Apple Granted 15 New Design Patents in Hong Kong with One Possible Surprise
Foxconn under New Government Investigation over Deadly Toxin dumping into Nearby Rivers

Ban on Apple Products Overturned by Obama Administration

PA - Title Bar - News
A sales ban was looming after the ITC ruled against Apple in a patent infringement suit. The ban was to take effect tomorrow. The ruling was on hold pending a 60 day presidential review that technically was to expire today. Verizon's general counsel, Randal S. Milch, had an editorial published in the Wall Street Journal earlier in late July asking for the president to intervene in this case. Late yesterday the news from multiple sources came to light that President Barack Obama's administration stepped in to veto the ban of Apple's iPad and several iPhone models. Report Update Aug.05

CNN reports that "Ambassador Michael Froman, the U.S. trade representative, overturned a June decision of the U.S. International Trade Commission – which, according to its website, is an "independent, quasijudicial federal agency" that investigates trade issues - that certain Apple products designed for the AT&T network could not be imported to or sold in the United States."


An ITC judge ruled against Samsung on three patents, but the commission sided with Samsung on the fourth - leading to the ban announced in June. It would have affected models of the iPhone 4, 3GS and 3, as well as iPads and iPad 2s that were compatible with AT&T's network.


In a letter Saturday outlining the decision, Froman expressed "substantial concerns" about "patent hold-up," in which companies use a patent to gain "undue leverage" over use of technologies. He also noted that communications technology standards, including those covered by patents, "have come to play an increasingly important role in the U.S. economy."


Froman further stated that he had "reviewed ITC’s import ban and the various policy considerations of the ban. I have decided to disapprove of the USITC’s decision. This decision is based on my review of the various policy considerations discussed above as they relate to the effect on competitive conditions in the U.S. economy and the effect on U.S. consumers."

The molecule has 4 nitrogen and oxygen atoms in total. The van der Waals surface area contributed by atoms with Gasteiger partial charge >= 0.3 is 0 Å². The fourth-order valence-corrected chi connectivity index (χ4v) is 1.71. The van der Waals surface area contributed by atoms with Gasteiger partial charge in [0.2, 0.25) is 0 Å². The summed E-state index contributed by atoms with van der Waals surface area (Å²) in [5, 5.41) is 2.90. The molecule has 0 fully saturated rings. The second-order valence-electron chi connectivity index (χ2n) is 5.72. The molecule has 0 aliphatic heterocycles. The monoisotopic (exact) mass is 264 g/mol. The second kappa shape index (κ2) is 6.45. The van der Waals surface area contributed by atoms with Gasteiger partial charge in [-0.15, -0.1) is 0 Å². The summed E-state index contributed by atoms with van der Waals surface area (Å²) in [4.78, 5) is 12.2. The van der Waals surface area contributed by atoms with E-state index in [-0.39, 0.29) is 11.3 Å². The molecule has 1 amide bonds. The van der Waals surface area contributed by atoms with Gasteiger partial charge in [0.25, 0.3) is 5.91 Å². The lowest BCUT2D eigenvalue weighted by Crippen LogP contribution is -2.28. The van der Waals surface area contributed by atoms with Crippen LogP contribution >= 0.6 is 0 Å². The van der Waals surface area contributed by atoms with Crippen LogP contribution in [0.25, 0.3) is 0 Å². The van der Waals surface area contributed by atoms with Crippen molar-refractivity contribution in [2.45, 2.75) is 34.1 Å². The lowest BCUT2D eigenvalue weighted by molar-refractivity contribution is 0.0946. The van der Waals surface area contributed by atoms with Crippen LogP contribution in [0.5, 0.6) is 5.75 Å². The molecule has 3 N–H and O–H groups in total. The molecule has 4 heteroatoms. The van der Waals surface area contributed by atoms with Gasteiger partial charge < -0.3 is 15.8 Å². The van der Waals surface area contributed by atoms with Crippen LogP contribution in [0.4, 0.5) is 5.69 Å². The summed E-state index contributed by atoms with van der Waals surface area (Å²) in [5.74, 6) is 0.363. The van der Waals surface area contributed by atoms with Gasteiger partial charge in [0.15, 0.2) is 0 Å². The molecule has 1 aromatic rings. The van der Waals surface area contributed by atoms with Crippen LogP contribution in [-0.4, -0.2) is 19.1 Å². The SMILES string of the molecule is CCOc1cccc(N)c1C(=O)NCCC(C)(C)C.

Froman noted that his decision does not stop the dispute between Apple and Samsung from continuing to play out in court. Last summer, Apple won a $1 billion lawsuit against Samsung over patent issues.


A Samsung spokesman said Saturday it was "disappointed" in Froman's decision. You could read more about that from the Korean Yonhap News Agency.


The Wall Street Journal reported that "The action marked the first time since 1987 that a presidential administration had vetoed an import ban ordered by the U.S. International Trade Commission."


An Apple spokeswoman said in a statement that "We applaud the Administration for standing up for innovation in this landmark case" and added that "Samsung was wrong to abuse the patent system in this way."


Reuters added that "The Obama administration has been pressing for most infringements of standard essential patents to be punished by monetary fines instead of sales injunctions.


Froman on Saturday said the ITC should thoroughly examine the public interest ramifications of its rulings in disputes over standard essential patents.


The veto concludes one of the most dramatic ITC cases in years. Samsung, meanwhile, is scheduled to face a ruling by the ITC this Friday on whether some of its products infringe Apple patents and should be barred from import as a result.